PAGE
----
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“Prepare an Umbrella Before It Rains”

“Prepare an Umbrella Before It Rains”

Key takeaways from our meeting with Rina:

  • Stunting is a long battle that can be prevented. The greatest challenge is emphasising the danger of stunting, as it isn’t always physically visible. This makes it difficult to illustrate and describe not only what it is, but also its severity.
  • The role of community health workers (CHWs) is critical! Many CHWs have a positive perception of their profession, with some being highly influential in their communities. Their engagement and influence are essential in the fight against stunting.
  • The importance of door-to-door visits is that personal interactions with families are crucial for tackling stunting. These visits need to be frequent and intensive. Building trust and relationships takes time, and a single visit is not enough. Consistent engagement is necessary to ensure that messages about child health are heard and implemented. The process of behaviour change is gradual and requires persistent effort.

On a bright, sunny day, we arrived at Puskesmas Labuan Bajo for a documentary filming. We were greeted by Rina, the Nutritionist of Puskesmas Labuan Bajo, who has been serving this Puskesmas since 2012. With 12 years of experience, she knows the intricacies of public health and nutrition in the area. She is essentially the Beyoncé of child growth and nutrition, excelling in growth monitoring, community health worker empowerment, vitamin A and deworming distribution, and home visits, you name it.

My first impression of her was a warm, motherly, yet highly qualified individual, deeply dedicated to serving her community. I can say she is one of the heroes who contribute to the success of 1000 Days Fund programmes in Manggarai Barat for the last couple of years. It’s her passion and dedication that I admire most! It was a valuable experience to spend some time talking with her about her work and her perspectives as a health worker.

During our conversation, we delved into the complexity of stunting in the area. We identified several factors that require significant attention: parenting, breastfeeding, personal hygiene and sanitation, financial literacy, smoking cessation, and other elements affecting child health like vitamin A and deworming distribution, as well as immunisation. When I asked about the correlation between vitamin A and deworming distribution, she explained that while some mothers are proactive in requesting these services, it doesn’t guarantee they will take their children to the posyandu (community health post). Therefore, she emphasised the importance of door-to-door visits to ensure these children receive the necessary interventions.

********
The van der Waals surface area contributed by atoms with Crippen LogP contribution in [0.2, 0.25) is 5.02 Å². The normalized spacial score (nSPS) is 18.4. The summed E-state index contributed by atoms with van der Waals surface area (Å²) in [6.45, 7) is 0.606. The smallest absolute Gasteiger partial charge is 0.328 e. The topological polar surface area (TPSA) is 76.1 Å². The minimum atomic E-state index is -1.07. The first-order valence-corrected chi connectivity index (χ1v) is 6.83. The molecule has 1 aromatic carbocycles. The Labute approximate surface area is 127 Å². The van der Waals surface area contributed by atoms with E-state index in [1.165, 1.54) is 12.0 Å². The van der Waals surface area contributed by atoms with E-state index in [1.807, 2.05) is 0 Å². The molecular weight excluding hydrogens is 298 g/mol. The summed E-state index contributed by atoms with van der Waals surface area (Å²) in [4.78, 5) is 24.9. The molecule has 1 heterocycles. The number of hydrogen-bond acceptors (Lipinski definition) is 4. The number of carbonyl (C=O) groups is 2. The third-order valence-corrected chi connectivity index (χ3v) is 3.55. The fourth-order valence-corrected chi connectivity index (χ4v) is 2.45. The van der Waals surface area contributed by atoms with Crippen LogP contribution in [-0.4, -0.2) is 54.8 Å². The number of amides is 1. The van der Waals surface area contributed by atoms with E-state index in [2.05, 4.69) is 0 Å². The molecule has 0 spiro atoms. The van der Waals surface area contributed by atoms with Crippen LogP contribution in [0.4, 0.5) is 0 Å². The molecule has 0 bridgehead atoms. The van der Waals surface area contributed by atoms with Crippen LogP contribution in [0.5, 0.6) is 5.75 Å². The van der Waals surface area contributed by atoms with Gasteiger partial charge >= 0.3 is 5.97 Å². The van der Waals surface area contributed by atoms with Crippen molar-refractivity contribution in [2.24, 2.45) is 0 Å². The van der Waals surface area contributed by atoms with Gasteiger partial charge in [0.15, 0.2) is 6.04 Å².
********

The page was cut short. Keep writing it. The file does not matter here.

“Stunting is like seeing an iceberg.” – Rina, Nutritionist of Puskesmas Labuan Bajo

Stunting, a form of chronic malnutrition in children, is often compared to an iceberg due to its complex and multifaceted nature. This analogy highlights that the visible signs of stunting are just a small part of a much larger, more complex problem with hidden consequences and underlying causes that require comprehensive and multi-faceted solutions.

Bu Rina reiterated the phrase, “Prepare an umbrella before it rains,” underscoring her belief in the importance of prevention in combating stunting. Since stunting is irreversible, focusing on preventive measures is crucial. Stunting is all about prevention!

Rina (centre) with our Manggarai Barat Quality Assurance Coordinators, Tio and Ivani

In conclusion, our time with Bu Rina highlighted the multifaceted approach needed to address stunting. From direct health interventions to preventive measures and community engagement, every aspect plays a role in combating this hidden yet pervasive issue. Bu Rina’s dedication and holistic approach are inspiring, emphasising that stunting prevention is an ongoing and collective effort. 

This commitment is why we aim to collaborate and support health workers like Bu Rina, who dedicate themselves to ensuring the success of health programmes. Our collaboration extends to committed village governments, health workers, and community health workers. We believe that involving and actively engaging multiple stakeholders is crucial in effectively tackling stunting in their areas. By working together, we can create a comprehensive and hands-on approach to addressing this significant public health challenge.

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